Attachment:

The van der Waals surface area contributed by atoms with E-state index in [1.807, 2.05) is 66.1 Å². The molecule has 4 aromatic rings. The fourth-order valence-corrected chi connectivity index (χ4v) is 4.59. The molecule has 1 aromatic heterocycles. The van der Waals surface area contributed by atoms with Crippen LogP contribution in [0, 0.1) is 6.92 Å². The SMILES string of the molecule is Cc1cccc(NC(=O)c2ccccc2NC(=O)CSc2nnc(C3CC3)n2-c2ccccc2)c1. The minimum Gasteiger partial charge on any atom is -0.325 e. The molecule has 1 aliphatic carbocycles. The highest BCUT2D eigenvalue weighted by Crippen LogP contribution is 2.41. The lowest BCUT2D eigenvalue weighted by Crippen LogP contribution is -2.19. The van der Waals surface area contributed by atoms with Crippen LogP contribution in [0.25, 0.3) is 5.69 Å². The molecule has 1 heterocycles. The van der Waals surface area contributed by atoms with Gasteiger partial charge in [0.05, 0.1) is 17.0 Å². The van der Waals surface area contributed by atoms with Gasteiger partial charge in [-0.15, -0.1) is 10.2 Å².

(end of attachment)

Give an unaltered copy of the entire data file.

The van der Waals surface area contributed by atoms with E-state index in [1.807, 2.05) is 66.1 Å². The molecule has 4 aromatic rings. The fourth-order valence-corrected chi connectivity index (χ4v) is 4.59. The molecule has 1 aromatic heterocycles. The van der Waals surface area contributed by atoms with Crippen LogP contribution in [0, 0.1) is 6.92 Å². The SMILES string of the molecule is Cc1cccc(NC(=O)c2ccccc2NC(=O)CSc2nnc(C3CC3)n2-c2ccccc2)c1. The minimum Gasteiger partial charge on any atom is -0.325 e. The molecule has 1 aliphatic carbocycles. The highest BCUT2D eigenvalue weighted by Crippen LogP contribution is 2.41. The lowest BCUT2D eigenvalue weighted by Crippen LogP contribution is -2.19. The van der Waals surface area contributed by atoms with Crippen LogP contribution in [0.25, 0.3) is 5.69 Å². The molecule has 1 heterocycles. The van der Waals surface area contributed by atoms with Gasteiger partial charge in [0.05, 0.1) is 17.0 Å². The van der Waals surface area contributed by atoms with Gasteiger partial charge in [-0.15, -0.1) is 10.2 Å².